I agree with you in your posts. These fruits are evocative of golden childhood summers!When my family used to vacation in my grandparents place in San Joaquin, Iloilo, we used to go up our “own” sineguelas or duhat tree, stay up there the whole afternoon and eat the fruits. Sure beats computer games nowadays!

    May 3, 2005 | 11:06 am

  10. mila tan says:

    Sineguelas are in my top 5 favorite fruits, along with lanzones and duhats. I bought a kilo of sineguelas and 2 kilos of duhat recently, and have been gorging on them at home, with good kosher salt sprinkled over them after a quick chill in the fridge. I guess that’s also why I haven’t been too social lately, since, as you put it, the plumbing and gas problems go hand in hand with overeating these fruits. :)

    May 3, 2005 | 2:06 pm

  11. Anne says:

    Childhood memories were indeed precious. We had a tree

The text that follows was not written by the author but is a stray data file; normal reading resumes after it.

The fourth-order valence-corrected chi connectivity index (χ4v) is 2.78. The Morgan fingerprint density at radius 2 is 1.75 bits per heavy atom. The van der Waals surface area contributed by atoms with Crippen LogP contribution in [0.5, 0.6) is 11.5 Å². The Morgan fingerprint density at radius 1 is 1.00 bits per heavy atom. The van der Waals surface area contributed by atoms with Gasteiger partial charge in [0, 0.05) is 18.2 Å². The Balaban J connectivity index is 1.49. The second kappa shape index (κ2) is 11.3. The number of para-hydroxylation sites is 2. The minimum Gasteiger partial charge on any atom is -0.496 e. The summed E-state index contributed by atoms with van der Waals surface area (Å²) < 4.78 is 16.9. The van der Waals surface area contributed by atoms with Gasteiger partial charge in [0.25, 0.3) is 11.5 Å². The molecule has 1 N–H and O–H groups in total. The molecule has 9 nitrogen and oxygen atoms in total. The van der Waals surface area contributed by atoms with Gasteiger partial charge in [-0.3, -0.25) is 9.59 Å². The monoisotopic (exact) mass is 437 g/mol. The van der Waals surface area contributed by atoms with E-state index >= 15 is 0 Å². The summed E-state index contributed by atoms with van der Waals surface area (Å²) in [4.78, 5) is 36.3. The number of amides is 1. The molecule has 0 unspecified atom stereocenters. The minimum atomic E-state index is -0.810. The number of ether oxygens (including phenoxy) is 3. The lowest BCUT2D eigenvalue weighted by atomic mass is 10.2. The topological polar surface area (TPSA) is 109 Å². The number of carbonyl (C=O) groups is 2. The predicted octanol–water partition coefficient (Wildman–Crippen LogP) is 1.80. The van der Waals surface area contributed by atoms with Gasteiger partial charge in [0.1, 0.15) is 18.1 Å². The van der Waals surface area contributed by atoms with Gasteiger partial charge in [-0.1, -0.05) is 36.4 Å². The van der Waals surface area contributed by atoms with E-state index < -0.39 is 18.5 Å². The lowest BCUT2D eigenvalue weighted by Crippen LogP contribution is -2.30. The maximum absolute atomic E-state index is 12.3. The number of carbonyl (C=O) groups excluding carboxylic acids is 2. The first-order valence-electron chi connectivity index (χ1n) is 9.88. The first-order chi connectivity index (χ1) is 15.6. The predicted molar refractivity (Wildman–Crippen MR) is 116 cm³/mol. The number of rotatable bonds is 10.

once and love it. Actually miss it now. Even tried
    the fresh leaves(young ones) when i was a kid and it was
    yummy :)

    May 14, 2005 | 5:38 am

  12. nick says:

    pls help me guys with the sineguelas.. i’m researching on the anti-inflammatory property of sineguelas seed.. but the sources are so limited, i’m really having hard time.. pls have time to help me.. :)

    Jul 15, 2005 | 2:36 pm

  13. Marketman says:

    Nick, have you made it to this Purdue University site yet??? Look it up as it has fairly comprehensive information on plants and fruits. This link – http://www.hort.purdue.edu/newcrop/1492/mombin.html -should give you a lot of good information on sineguelas, which comes from the Americas but better yet, at the end of the article is an extensive bibliography. By the way, Doreen Fernandez’s book does mention that the bark deconcoction is used as an anti-dysenteric…

    Jul 16, 2005 | 4:22 pm

  14. Rufie Garma says:

    My sineguelas tree has a lot of fruits right now. Friends come to my house just to have a taste of this fruit. I
    live in Hawaii and lucky to have one in my backyard.

    Jul 17, 2005 | 2:58 am

  15. Marketman says: